What is hypoglycemia in the newborn? Hypoglycemia is a condition in which the amount of blood glucose (sugar) in the blood is lower than normal (under 50 mg/dL). Who is affected by hypoglycemia in the newborn? Babies who are more likely to develop hypoglycemia include: Babies born to diabetic mothers may develop hypoglycemia after delivery when the source of glucose (via the umbilical cord) is gone and the baby's insulin production metabolizes the existing glucose. Small for gestational age or growth-restricted babies may have too few glycogen stores. Premature babies, especially those with low birthweights, who often have limited glycogen stores (sugar stored in the liver) or an immature liver function. Babies born under significant stress. Babies who experience temperature instability (for instance, get cold) or when mothers were treated with certain drugs (for instance, terbutaline) Infants of diabetic mothers Babies who are large for their gestational age. This is associated with gestational diabetes, but also with forms of congenital hyperinsulinism What causes hypoglycemia in the newborn? Hypoglycemia may be caused by conditions that: Lower the amount of glucose in the bloodstream. Prevent or lessen storage of glucose. Use up glycogen stores (sugar stored in the liver). Inhibit the use of glucose by the body. Many different conditions may be associated with hypoglycemia in the newborn, including the following: Inadequate maternal nutrition in pregnancy Excess insulin produced in a baby of a diabetic mother Severe hemolytic disease of the newborn (incompatibility of blood types of mother and baby) Birth defects and congenital metabolic diseases Birth asphyxia Cold stress (conditions that are too cold) Liver disease Infection Why is hypoglycemia in the newborn a con Continue reading >>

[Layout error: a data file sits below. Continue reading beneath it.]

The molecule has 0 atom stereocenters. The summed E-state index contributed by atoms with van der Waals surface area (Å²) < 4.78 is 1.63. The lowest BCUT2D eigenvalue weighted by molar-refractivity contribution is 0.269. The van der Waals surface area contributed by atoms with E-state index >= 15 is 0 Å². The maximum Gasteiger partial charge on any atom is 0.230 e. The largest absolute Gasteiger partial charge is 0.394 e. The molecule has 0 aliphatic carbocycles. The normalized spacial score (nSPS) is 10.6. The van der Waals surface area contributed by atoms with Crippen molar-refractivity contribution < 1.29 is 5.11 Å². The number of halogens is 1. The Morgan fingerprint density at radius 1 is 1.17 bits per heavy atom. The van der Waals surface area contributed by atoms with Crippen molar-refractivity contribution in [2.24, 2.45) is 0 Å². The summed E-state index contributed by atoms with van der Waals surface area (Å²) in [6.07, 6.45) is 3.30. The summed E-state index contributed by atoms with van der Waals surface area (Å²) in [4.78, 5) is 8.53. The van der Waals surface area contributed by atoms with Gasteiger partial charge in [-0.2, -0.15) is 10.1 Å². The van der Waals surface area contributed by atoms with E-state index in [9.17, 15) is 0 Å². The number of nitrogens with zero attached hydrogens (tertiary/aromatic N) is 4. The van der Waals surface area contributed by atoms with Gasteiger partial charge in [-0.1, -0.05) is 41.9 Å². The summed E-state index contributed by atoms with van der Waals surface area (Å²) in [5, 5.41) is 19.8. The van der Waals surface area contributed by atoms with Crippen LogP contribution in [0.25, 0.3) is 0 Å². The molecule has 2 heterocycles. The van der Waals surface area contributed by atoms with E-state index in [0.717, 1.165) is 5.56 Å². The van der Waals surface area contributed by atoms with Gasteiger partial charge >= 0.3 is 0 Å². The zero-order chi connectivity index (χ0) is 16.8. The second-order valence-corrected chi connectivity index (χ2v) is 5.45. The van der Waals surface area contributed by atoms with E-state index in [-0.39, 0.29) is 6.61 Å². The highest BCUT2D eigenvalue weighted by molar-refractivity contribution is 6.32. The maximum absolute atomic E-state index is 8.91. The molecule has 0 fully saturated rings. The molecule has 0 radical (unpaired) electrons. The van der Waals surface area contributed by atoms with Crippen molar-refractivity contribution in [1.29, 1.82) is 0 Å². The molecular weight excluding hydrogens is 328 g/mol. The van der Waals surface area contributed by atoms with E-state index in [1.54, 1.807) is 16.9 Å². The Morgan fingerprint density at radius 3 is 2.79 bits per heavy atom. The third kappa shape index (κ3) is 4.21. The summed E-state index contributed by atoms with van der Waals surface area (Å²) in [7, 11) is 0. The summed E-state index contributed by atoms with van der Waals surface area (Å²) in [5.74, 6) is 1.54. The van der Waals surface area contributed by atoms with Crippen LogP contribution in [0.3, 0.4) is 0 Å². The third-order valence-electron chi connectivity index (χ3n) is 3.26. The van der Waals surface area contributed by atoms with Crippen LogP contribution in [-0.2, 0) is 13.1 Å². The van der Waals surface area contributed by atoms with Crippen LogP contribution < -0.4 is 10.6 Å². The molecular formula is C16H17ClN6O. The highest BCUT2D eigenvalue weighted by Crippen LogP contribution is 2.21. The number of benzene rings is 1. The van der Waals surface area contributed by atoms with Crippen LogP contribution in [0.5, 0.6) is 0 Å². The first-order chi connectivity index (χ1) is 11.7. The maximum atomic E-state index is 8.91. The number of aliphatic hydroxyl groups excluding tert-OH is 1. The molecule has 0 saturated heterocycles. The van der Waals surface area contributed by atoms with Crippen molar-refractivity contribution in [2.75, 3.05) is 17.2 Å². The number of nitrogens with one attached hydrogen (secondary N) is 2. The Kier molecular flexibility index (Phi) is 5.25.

Glucose And Heart Surgery: Neonates Are Not Just Small Adults

Glucose And Heart Surgery: Neonates Are Not Just Small Adults